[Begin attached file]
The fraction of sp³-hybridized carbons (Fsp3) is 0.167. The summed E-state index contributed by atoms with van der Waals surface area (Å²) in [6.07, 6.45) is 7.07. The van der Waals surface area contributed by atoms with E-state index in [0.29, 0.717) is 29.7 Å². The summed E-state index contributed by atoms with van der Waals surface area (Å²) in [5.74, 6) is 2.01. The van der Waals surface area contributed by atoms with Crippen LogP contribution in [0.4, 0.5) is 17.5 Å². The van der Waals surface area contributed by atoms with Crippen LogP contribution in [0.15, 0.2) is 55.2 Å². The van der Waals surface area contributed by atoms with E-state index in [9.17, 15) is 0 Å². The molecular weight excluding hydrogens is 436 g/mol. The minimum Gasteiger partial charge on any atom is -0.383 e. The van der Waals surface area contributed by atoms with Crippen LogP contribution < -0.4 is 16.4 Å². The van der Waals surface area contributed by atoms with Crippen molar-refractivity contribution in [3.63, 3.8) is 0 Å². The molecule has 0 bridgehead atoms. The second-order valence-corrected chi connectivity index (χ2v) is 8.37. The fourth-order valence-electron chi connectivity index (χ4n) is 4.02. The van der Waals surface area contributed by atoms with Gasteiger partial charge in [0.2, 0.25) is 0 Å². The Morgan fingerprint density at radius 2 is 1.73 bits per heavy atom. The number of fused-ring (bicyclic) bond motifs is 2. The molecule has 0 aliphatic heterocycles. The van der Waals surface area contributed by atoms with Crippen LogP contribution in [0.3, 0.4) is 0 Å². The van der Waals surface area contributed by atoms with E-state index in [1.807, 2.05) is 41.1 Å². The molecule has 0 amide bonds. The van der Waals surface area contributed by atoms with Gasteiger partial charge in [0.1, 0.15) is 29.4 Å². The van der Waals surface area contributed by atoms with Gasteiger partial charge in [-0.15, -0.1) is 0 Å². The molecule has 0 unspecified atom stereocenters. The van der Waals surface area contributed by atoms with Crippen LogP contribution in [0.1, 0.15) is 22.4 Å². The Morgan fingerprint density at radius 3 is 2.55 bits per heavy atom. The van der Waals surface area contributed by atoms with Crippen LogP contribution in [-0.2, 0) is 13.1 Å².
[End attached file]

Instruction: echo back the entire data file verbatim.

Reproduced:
The fraction of sp³-hybridized carbons (Fsp3) is 0.167. The summed E-state index contributed by atoms with van der Waals surface area (Å²) in [6.07, 6.45) is 7.07. The van der Waals surface area contributed by atoms with E-state index in [0.29, 0.717) is 29.7 Å². The summed E-state index contributed by atoms with van der Waals surface area (Å²) in [5.74, 6) is 2.01. The van der Waals surface area contributed by atoms with Crippen LogP contribution in [0.4, 0.5) is 17.5 Å². The van der Waals surface area contributed by atoms with Crippen LogP contribution in [0.15, 0.2) is 55.2 Å². The van der Waals surface area contributed by atoms with E-state index in [9.17, 15) is 0 Å². The molecular weight excluding hydrogens is 436 g/mol. The minimum Gasteiger partial charge on any atom is -0.383 e. The van der Waals surface area contributed by atoms with Crippen LogP contribution < -0.4 is 16.4 Å². The van der Waals surface area contributed by atoms with Crippen molar-refractivity contribution in [3.63, 3.8) is 0 Å². The molecule has 0 bridgehead atoms. The second-order valence-corrected chi connectivity index (χ2v) is 8.37. The fourth-order valence-electron chi connectivity index (χ4n) is 4.02. The van der Waals surface area contributed by atoms with Gasteiger partial charge in [0.2, 0.25) is 0 Å². The Morgan fingerprint density at radius 2 is 1.73 bits per heavy atom. The number of fused-ring (bicyclic) bond motifs is 2. The molecule has 0 aliphatic heterocycles. The van der Waals surface area contributed by atoms with Crippen LogP contribution in [0.3, 0.4) is 0 Å². The van der Waals surface area contributed by atoms with E-state index in [1.807, 2.05) is 41.1 Å². The molecule has 0 amide bonds. The van der Waals surface area contributed by atoms with Gasteiger partial charge in [0.1, 0.15) is 29.4 Å². The van der Waals surface area contributed by atoms with Gasteiger partial charge in [-0.15, -0.1) is 0 Å². The molecule has 0 unspecified atom stereocenters. The van der Waals surface area contributed by atoms with Crippen LogP contribution in [0.1, 0.15) is 22.4 Å². The Morgan fingerprint density at radius 3 is 2.55 bits per heavy atom. The van der Waals surface area contributed by atoms with Crippen LogP contribution in [-0.2, 0) is 13.1 Å².